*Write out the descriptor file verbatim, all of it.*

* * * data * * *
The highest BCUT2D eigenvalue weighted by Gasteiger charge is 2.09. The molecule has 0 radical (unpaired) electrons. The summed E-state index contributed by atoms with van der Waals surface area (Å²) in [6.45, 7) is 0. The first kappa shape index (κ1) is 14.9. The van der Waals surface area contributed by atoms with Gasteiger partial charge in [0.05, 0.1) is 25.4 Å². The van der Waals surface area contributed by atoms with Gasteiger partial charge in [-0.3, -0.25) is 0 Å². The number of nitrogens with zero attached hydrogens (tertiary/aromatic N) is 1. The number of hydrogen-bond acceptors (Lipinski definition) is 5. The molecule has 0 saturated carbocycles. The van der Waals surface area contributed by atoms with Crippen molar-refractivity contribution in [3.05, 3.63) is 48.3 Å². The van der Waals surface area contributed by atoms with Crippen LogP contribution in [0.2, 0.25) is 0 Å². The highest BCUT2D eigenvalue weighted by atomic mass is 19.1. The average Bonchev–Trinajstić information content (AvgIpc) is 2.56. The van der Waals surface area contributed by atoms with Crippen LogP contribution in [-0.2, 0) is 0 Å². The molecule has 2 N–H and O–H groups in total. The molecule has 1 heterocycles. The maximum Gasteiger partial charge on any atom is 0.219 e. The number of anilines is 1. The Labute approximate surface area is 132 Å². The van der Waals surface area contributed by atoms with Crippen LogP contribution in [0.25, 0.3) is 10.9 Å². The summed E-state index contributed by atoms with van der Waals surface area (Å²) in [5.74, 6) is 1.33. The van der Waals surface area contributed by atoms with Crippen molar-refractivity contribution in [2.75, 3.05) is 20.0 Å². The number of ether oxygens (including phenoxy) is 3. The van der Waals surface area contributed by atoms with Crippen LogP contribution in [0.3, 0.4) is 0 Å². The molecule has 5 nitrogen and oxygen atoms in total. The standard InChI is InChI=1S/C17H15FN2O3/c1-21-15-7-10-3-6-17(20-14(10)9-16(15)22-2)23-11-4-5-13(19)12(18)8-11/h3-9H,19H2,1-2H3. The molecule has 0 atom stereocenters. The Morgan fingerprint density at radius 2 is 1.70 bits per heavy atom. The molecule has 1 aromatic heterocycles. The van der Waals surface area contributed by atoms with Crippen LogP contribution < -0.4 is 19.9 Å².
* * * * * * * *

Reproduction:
The highest BCUT2D eigenvalue weighted by Gasteiger charge is 2.09. The molecule has 0 radical (unpaired) electrons. The summed E-state index contributed by atoms with van der Waals surface area (Å²) in [6.45, 7) is 0. The first kappa shape index (κ1) is 14.9. The van der Waals surface area contributed by atoms with Gasteiger partial charge in [0.05, 0.1) is 25.4 Å². The van der Waals surface area contributed by atoms with Gasteiger partial charge in [-0.3, -0.25) is 0 Å². The number of nitrogens with zero attached hydrogens (tertiary/aromatic N) is 1. The number of hydrogen-bond acceptors (Lipinski definition) is 5. The molecule has 0 saturated carbocycles. The van der Waals surface area contributed by atoms with Crippen molar-refractivity contribution in [3.05, 3.63) is 48.3 Å². The van der Waals surface area contributed by atoms with Crippen LogP contribution in [0.2, 0.25) is 0 Å². The highest BCUT2D eigenvalue weighted by atomic mass is 19.1. The average Bonchev–Trinajstić information content (AvgIpc) is 2.56. The van der Waals surface area contributed by atoms with Crippen LogP contribution in [-0.2, 0) is 0 Å². The molecule has 2 N–H and O–H groups in total. The molecule has 1 heterocycles. The maximum Gasteiger partial charge on any atom is 0.219 e. The number of anilines is 1. The Labute approximate surface area is 132 Å². The van der Waals surface area contributed by atoms with Crippen LogP contribution in [0.25, 0.3) is 10.9 Å². The summed E-state index contributed by atoms with van der Waals surface area (Å²) in [5.74, 6) is 1.33. The van der Waals surface area contributed by atoms with Crippen molar-refractivity contribution in [2.75, 3.05) is 20.0 Å². The number of ether oxygens (including phenoxy) is 3. The van der Waals surface area contributed by atoms with Crippen LogP contribution in [0.3, 0.4) is 0 Å². The molecule has 5 nitrogen and oxygen atoms in total. The standard InChI is InChI=1S/C17H15FN2O3/c1-21-15-7-10-3-6-17(20-14(10)9-16(15)22-2)23-11-4-5-13(19)12(18)8-11/h3-9H,19H2,1-2H3. The molecule has 0 atom stereocenters. The Morgan fingerprint density at radius 2 is 1.70 bits per heavy atom. The molecule has 1 aromatic heterocycles. The van der Waals surface area contributed by atoms with Crippen LogP contribution < -0.4 is 19.9 Å².